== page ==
Stop me if you’ve heard this one before. A guy buys a condo on the Gulf Coast because he knows it is a great investment…
I’m going to stop right there because we’ve all heard this one before. Many of us in the Mobile area have even lived this story ourselves. That’s why it is interesting that a new book about the housing bubble that popped during the Great Recession is making headlines even as we stare down another financial crisis.
Underwater: How Our American Dream of Homeownership Became a Nightmare
“Underwater: How Our American Dream of Homeownership Became a Nightmare” by Ryan Dezember, a reporter for the Wall Street Journal who got his start at the Mobile Press-Register tells the familiar story of financing, subprime mortgages, interest rates, the bundling of mortgages into securities, but he puts an Alabama spin on it by telling it through the lens of his purchase of a condo on Audubon Place in Foley.
Instead of walking away from the mortgage when his work required a move, and property values had dropped to the point that his mortgage was underwater, Dezember tried his hand at property management. His colorful stories about the various renters he had to deal with will have you thinking you might know the person he is talking about. But that is not what makes the book interesting to us, as bankruptcy attorneys.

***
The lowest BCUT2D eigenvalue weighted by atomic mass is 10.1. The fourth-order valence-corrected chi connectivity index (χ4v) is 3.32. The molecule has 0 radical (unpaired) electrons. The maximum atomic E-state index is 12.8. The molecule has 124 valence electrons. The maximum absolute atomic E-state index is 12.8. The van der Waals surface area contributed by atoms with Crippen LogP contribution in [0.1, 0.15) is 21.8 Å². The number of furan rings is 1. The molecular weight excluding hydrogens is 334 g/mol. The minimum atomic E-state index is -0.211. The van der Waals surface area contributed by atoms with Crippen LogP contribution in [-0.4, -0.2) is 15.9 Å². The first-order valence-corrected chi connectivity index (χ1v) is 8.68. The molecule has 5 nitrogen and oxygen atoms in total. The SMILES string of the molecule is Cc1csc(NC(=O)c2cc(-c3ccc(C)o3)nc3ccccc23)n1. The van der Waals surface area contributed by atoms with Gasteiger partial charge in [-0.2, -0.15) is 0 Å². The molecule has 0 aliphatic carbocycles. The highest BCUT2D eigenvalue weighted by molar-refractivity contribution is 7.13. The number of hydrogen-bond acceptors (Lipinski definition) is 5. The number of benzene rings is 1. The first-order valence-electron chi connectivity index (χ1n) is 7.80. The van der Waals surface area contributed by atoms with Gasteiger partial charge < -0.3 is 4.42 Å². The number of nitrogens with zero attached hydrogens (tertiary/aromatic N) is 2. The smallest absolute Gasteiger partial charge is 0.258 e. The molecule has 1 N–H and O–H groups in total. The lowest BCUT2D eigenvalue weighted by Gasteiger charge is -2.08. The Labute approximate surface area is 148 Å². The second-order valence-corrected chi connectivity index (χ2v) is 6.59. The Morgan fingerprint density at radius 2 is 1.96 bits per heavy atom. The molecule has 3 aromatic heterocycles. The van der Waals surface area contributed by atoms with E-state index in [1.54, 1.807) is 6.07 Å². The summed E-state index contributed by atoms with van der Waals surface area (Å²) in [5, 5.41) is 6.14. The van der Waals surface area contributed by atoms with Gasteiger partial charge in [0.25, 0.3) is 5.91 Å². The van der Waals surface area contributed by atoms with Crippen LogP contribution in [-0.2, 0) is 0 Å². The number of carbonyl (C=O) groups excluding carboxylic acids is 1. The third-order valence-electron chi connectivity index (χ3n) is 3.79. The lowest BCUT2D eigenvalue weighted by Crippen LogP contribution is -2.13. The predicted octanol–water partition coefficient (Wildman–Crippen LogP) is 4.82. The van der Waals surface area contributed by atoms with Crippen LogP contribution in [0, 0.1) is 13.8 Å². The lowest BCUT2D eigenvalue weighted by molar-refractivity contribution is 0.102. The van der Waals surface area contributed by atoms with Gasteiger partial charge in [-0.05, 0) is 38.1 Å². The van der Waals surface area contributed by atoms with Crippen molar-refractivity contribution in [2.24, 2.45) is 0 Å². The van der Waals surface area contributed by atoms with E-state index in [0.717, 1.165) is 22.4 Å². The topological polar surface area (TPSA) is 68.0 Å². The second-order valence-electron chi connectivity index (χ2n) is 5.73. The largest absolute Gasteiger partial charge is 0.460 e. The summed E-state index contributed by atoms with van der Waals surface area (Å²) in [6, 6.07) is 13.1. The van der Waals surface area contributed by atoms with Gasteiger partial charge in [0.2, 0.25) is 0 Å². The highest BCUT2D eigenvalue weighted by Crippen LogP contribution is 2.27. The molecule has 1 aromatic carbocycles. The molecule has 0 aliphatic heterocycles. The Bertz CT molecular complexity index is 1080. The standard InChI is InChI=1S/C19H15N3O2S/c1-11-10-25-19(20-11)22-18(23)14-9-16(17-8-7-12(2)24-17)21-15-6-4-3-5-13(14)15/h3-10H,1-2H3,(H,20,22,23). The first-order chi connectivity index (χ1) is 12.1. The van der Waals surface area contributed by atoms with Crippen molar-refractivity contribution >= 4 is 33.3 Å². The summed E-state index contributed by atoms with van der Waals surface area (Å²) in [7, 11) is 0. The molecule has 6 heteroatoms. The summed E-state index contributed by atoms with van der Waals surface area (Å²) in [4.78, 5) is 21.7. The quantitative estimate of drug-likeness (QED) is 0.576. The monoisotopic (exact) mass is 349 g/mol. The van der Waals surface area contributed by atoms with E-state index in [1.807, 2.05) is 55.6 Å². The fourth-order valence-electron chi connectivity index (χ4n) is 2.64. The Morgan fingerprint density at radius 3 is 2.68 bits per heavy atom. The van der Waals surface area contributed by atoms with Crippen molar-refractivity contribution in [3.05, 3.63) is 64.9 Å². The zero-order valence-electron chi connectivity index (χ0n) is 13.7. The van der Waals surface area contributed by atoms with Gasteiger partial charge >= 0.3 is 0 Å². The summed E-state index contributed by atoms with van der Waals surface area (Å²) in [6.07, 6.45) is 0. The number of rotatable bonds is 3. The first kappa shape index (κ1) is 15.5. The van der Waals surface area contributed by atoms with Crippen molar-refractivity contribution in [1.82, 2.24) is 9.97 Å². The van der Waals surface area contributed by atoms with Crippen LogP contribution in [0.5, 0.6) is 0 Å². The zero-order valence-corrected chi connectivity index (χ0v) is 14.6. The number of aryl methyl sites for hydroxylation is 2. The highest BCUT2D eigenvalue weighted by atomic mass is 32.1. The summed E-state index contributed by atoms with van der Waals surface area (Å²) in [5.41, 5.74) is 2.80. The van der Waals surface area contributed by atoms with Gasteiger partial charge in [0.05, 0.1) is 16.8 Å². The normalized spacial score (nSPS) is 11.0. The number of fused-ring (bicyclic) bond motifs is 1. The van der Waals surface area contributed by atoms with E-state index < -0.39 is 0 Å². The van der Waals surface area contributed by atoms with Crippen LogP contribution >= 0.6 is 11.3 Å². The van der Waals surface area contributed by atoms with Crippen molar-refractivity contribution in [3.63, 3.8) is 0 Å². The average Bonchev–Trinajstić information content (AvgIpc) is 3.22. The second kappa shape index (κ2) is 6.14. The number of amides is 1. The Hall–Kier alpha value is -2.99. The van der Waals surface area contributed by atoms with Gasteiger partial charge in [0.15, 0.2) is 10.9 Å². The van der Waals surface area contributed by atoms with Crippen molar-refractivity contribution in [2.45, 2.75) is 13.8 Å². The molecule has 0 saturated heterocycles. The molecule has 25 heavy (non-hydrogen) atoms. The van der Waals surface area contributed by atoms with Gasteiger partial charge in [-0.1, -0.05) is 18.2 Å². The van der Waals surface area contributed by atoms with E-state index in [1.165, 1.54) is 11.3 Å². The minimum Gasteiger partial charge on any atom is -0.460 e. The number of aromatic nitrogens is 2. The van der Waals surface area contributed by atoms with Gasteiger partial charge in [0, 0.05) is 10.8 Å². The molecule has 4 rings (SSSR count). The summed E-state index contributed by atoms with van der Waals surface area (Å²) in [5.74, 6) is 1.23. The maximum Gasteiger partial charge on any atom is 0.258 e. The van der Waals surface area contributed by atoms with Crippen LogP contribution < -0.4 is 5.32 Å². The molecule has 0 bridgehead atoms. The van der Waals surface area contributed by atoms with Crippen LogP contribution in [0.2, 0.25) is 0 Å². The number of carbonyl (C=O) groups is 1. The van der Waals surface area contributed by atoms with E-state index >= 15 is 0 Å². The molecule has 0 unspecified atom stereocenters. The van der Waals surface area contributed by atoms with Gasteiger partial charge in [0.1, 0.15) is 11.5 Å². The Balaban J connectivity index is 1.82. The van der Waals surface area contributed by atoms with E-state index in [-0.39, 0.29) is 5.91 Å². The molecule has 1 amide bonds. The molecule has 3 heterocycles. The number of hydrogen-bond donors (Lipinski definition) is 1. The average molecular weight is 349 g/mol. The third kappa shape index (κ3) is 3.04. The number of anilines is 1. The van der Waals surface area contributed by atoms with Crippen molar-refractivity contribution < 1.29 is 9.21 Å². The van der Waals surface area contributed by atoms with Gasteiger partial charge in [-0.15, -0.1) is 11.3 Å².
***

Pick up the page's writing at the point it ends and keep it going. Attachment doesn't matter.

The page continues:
Dezember talks at great length about the debate he was having with himself about holding on to this property. He could have walked away, as so many people were doing, but he felt honor-bound to pay his debt. This really struck a chord with us because these are feelings many of the local people here in Mobile that we counsel on bankruptcy are also wrestling with.
Many of our clients tell us they feel guilty for considering bankruptcy because it means they didn’t keep their word. We have a strong belief in America, and in Southern Alabama in particular, that a person is only as good as their word. That if you can’t live up to your promises, you aren’t worth anything. Maybe this is a good code of honor to uphold in your personal life, but it is dangerous thinking in the financial world.
Our financial system was built to cater to risk takers. It is designed to bail people out when they get in over their heads. As Dezember notes, big developers, corporations, and banks take advantage of this. They don’t feel bad when a deal falls through, and we would argue neither should the average family that finds themselves in a tough spot.
Bankruptcy is part of our social safety net. At Padgett & Robertson we are proud of the work we do to help regular people and their families take advantage of our nation’s bankruptcy laws. We want our clients to be able to hold their heads high because they made the choice to face their problems head on instead of suffering silently. If you are ready to move forward after facing a financial setback, we are here to help. Please contact us today to schedule a free consultation.